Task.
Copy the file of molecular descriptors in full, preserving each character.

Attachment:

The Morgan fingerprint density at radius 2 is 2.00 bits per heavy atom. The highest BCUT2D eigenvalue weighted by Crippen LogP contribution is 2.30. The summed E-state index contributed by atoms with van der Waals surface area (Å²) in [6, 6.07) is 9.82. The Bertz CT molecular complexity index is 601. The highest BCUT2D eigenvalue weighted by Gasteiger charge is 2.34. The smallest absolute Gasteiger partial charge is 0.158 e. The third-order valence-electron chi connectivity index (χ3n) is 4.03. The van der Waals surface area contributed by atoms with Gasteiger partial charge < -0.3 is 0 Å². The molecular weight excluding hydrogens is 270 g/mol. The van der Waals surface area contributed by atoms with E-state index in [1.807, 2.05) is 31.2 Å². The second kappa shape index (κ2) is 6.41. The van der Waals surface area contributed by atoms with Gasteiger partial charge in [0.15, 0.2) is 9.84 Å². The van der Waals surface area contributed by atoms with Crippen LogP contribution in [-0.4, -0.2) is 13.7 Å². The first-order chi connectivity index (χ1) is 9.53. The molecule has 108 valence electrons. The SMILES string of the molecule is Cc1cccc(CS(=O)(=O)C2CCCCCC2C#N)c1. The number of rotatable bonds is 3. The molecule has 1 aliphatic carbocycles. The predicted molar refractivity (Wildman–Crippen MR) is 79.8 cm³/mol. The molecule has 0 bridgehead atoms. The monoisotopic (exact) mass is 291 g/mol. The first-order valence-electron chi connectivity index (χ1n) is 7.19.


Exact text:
The Morgan fingerprint density at radius 2 is 2.00 bits per heavy atom. The highest BCUT2D eigenvalue weighted by Crippen LogP contribution is 2.30. The summed E-state index contributed by atoms with van der Waals surface area (Å²) in [6, 6.07) is 9.82. The Bertz CT molecular complexity index is 601. The highest BCUT2D eigenvalue weighted by Gasteiger charge is 2.34. The smallest absolute Gasteiger partial charge is 0.158 e. The third-order valence-electron chi connectivity index (χ3n) is 4.03. The van der Waals surface area contributed by atoms with Gasteiger partial charge < -0.3 is 0 Å². The molecular weight excluding hydrogens is 270 g/mol. The van der Waals surface area contributed by atoms with E-state index in [1.807, 2.05) is 31.2 Å². The second kappa shape index (κ2) is 6.41. The van der Waals surface area contributed by atoms with Gasteiger partial charge in [0.15, 0.2) is 9.84 Å². The van der Waals surface area contributed by atoms with Crippen LogP contribution in [-0.4, -0.2) is 13.7 Å². The first-order chi connectivity index (χ1) is 9.53. The molecule has 108 valence electrons. The SMILES string of the molecule is Cc1cccc(CS(=O)(=O)C2CCCCCC2C#N)c1. The number of rotatable bonds is 3. The molecule has 1 aliphatic carbocycles. The predicted molar refractivity (Wildman–Crippen MR) is 79.8 cm³/mol. The molecule has 0 bridgehead atoms. The monoisotopic (exact) mass is 291 g/mol. The first-order valence-electron chi connectivity index (χ1n) is 7.19.